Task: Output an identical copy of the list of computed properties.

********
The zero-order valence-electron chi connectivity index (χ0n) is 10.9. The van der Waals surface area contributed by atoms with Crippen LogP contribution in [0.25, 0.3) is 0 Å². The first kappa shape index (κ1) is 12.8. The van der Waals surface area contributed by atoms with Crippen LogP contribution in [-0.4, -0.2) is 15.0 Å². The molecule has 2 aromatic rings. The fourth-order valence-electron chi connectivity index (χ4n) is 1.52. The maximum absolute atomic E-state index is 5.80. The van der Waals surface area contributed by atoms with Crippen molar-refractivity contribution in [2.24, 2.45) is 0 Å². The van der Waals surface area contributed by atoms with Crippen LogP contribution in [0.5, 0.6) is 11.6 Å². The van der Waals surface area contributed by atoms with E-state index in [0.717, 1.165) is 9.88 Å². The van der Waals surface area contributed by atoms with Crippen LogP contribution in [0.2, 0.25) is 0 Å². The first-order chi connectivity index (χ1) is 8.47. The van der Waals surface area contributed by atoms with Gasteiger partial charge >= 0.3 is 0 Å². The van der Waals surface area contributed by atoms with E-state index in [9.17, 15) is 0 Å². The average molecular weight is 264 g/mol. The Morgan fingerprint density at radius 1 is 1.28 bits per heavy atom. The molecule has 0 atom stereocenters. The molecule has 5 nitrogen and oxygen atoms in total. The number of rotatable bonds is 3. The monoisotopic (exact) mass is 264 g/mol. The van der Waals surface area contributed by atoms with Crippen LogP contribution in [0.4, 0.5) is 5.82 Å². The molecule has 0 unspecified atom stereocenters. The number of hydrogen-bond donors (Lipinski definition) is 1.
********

The zero-order valence-electron chi connectivity index (χ0n) is 10.9. The van der Waals surface area contributed by atoms with Crippen LogP contribution in [0.25, 0.3) is 0 Å². The first kappa shape index (κ1) is 12.8. The van der Waals surface area contributed by atoms with Crippen LogP contribution in [-0.4, -0.2) is 15.0 Å². The molecule has 2 aromatic rings. The fourth-order valence-electron chi connectivity index (χ4n) is 1.52. The maximum absolute atomic E-state index is 5.80. The van der Waals surface area contributed by atoms with Crippen molar-refractivity contribution in [2.24, 2.45) is 0 Å². The van der Waals surface area contributed by atoms with Crippen LogP contribution in [0.5, 0.6) is 11.6 Å². The van der Waals surface area contributed by atoms with E-state index in [0.717, 1.165) is 9.88 Å². The van der Waals surface area contributed by atoms with Crippen LogP contribution in [0.2, 0.25) is 0 Å². The first-order chi connectivity index (χ1) is 8.47. The van der Waals surface area contributed by atoms with Gasteiger partial charge >= 0.3 is 0 Å². The van der Waals surface area contributed by atoms with E-state index in [9.17, 15) is 0 Å². The average molecular weight is 264 g/mol. The Morgan fingerprint density at radius 1 is 1.28 bits per heavy atom. The molecule has 0 atom stereocenters. The molecule has 5 nitrogen and oxygen atoms in total. The number of rotatable bonds is 3. The monoisotopic (exact) mass is 264 g/mol. The van der Waals surface area contributed by atoms with Crippen LogP contribution in [0.4, 0.5) is 5.82 Å². The molecule has 0 unspecified atom stereocenters. The number of hydrogen-bond donors (Lipinski definition) is 1.